Our most successful petition was targeted at the North Korean Human Rights Act of 2004, legislation giving specific aid to North Korean refugees and aiding the brutally mistreated people of N. Korea. It had been stuck in committee, and needed extra support to get that highly important legislation passed. After hearing about the need for action from SGD Bloomington’s Dan Levin, who remains in close contact with Senator Lugar’s office, we organized a petition drive. In a matter of two days – some eight hours in total – we amassed a massive 500 signatures. After being sent to key individuals in Congress and otherwise in Washington, we later learned the legislation managed to get signed into law.


AC: What were the next steps in promoting democracy?

CS:Let me highlight SGD’s strategy for promoting democracy. We use 1) awareness techniques to educate the populace in general to get them more interested and realize the immense benefit of supporting democracy abroad, 2) activism techniques such as the aforementioned petitions as well as demonstrations of solidarity; both to influence the national government as well as show support for democratic dissidents abroad, and 3) direct fundraising (training if needed) for dissidents abroad, who are often left behind by international organizations that do not understand the situation on the ground and often are less willing to commit resources when political situations turn sour, as recently happened in Belarus.

It’s amazing how much people underestimate the critical role of solidarity from abroad, and simple direct aid. Dissidents walk a very challenging path, and need all the support they can get while walking that path. SGD sees the success of nonviolent democratic dissidents everywhere as its goal, because while other problems within countries will surely remain, dictatorships cause the majority of the world’s problems. Hence, the world can only be at its safest and most livable when democratic revolutions or reforms have finally put authoritarianism in its rightful grave.

As for further actions, three events last semester in SGD deserve mention, as well as one this semester. On election day last semester, we organized the Election Rights Awareness Campaign (ERAC) where we passed out hundreds (probably 800?) of brochures to people who had voted, educating a good section of the IU campus on the lack of voting rights in countries abroad. Secondly, when news of the situation in Ukraine broke, SGD held demonstrations both in San Francisco (at the Ukrainian consulate there) and in Chicago (also at the UKR consulate) during different segments of the now-famous Orange Revolution. Photos are on our website. Finally, in the lead-up to the Iraq elections in January, SGD raised funds for the group Spirit of America, an excellent charitable group that had been doing some very good work in Iraq and was then organizing an excellent campaign to support Iraqi elections. SGD also organized its first Internet petition in conjunction with the campaign, requesting that those governmental agencies involved in the reconstruction of Iraq include students more fully in democratic development.


AC: Where are you at right now with the organization? How much have you accomplished?

CS:SGD is at a critical phase of transition. Our major campaign currently is the Belarus Endowment for Life and Liberty (BELL) fundraising campaign. This campaign focuses on directly raising funds from American sources for the Belarussian Zubr movement, the primary dissident movement in that country, and one almost entirely composed of students. As our peers living under a dictatorship, we can do no less to get them the financial support they need in opposing dictatorship. I’ve personally met with dissidents from Belarus in a private meeting in Bratislava, Slovakia organized by the former foreign minister of Slovakia, Pavol Demes – who continues to be a great ally during this entire campaign.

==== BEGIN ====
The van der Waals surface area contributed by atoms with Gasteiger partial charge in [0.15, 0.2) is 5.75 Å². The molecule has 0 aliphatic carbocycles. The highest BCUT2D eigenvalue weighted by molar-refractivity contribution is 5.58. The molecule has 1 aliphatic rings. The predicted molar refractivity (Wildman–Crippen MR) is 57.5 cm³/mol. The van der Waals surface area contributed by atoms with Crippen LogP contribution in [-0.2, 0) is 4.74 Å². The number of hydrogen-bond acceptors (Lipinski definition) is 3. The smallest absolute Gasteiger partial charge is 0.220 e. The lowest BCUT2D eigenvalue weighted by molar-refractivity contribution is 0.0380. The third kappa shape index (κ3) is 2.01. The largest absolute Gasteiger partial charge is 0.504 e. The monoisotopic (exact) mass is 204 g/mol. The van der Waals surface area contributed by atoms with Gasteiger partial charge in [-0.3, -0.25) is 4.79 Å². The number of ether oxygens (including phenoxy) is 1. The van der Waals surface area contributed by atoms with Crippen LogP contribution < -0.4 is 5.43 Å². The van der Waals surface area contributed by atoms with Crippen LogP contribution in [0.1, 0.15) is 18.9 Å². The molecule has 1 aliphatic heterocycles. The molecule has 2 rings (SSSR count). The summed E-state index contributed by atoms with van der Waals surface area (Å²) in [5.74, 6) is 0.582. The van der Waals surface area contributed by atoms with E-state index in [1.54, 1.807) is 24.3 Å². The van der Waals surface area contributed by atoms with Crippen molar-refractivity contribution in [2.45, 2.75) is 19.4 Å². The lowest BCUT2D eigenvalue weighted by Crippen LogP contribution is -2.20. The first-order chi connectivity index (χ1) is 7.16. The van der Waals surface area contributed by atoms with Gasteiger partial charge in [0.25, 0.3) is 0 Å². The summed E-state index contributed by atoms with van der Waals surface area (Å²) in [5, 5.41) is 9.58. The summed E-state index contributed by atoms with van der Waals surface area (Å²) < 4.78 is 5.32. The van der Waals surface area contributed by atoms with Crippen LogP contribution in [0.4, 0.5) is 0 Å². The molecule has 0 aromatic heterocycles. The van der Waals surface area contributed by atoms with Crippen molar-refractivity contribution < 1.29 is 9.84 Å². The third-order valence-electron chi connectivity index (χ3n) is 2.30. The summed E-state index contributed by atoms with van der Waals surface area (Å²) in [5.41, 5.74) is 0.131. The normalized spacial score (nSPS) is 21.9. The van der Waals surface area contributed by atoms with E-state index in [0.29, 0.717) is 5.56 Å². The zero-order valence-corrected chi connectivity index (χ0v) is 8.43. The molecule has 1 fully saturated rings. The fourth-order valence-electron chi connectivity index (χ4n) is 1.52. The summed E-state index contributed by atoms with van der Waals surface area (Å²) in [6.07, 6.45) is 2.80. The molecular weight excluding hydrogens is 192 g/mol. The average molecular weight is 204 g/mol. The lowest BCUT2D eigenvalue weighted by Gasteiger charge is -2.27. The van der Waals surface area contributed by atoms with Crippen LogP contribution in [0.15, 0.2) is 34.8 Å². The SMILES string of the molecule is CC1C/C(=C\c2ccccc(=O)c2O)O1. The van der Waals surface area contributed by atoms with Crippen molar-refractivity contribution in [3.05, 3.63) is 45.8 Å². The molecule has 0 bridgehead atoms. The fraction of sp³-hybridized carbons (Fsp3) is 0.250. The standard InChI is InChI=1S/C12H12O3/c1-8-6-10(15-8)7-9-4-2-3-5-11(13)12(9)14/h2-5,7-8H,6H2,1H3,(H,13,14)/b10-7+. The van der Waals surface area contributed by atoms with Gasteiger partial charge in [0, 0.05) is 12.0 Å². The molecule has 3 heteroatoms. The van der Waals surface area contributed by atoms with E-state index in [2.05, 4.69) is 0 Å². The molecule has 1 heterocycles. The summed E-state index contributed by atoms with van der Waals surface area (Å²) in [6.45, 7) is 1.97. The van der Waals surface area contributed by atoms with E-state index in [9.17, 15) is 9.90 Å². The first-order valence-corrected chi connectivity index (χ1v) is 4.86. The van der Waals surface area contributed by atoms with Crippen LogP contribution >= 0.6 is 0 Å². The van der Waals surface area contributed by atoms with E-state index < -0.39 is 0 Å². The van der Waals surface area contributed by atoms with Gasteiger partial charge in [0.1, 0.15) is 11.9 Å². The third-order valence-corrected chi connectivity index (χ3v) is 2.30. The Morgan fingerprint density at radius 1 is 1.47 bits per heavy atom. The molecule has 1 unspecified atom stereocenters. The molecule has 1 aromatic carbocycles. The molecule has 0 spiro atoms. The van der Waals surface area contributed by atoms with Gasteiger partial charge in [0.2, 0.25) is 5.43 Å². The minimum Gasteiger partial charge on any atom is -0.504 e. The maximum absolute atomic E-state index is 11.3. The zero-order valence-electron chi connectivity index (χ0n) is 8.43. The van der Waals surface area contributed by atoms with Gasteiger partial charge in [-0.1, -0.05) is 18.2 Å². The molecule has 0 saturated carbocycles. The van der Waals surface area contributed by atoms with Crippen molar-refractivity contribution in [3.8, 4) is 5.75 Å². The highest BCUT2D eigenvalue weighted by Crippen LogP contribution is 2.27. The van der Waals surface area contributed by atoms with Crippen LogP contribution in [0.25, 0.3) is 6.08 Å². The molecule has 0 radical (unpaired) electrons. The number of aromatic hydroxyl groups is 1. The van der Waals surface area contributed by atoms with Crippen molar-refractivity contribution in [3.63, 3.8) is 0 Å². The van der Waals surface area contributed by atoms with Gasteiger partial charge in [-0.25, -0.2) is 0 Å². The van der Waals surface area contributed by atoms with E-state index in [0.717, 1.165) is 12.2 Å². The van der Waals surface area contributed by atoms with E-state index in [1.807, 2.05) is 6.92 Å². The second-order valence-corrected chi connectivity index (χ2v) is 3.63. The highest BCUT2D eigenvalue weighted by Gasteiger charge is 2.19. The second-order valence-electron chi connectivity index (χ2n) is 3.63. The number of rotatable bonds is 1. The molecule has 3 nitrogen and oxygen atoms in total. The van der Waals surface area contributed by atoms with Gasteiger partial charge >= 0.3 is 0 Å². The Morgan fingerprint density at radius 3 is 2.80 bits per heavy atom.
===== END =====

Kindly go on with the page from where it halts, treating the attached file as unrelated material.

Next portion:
So we’re at the point where we can influence events in Belarus to some degree by showing the support of American youth to Belarussian dissidents, as well as making whatever financial contribution we can. The established international aid organizations obviously outdo us in scale, experience, and funding, but we are slowly compensating for that through our expanding manpower, ability to connect more closely with dissidents, and willingness to be more flexible in our work.

Over the summer, SGD will expand its fundraising and recruiting in an unprecedented campaign conducted primarily through the Internet. I’ve already mentioned some of the potential chapters that may open both here and abroad, and by the end of the summer we think we can easily outdo that number to allow SGD to have both a significant national, and possibly international to a small degree, footprint. We also will probably have 501(c)(3) non-profit status before the fall term, meaning that we will be able to offer potential donors the benefit of a tax write-off.

No one has ever attempted an organization like this before, so it’s difficult to gauge where we stand as we continually must forge our own path on local, national, and international scenes. SGD is advancing at a much faster rate that I expected a year ago, it’s hard to believe that just a few days ago I was invited to an inauguration of a democracy-promoting organization in Ghana in relation to SGD. I would have never believed the scale of international contacts and work we’re doing now when I first posted those flyers only a year and a few months ago. None of this would have gone anywhere without the quality individuals that continually come to SGD; I’ve mentioned the most important ones by name so far but more come everyday. Without them, it would have ended at flyers on kiosks.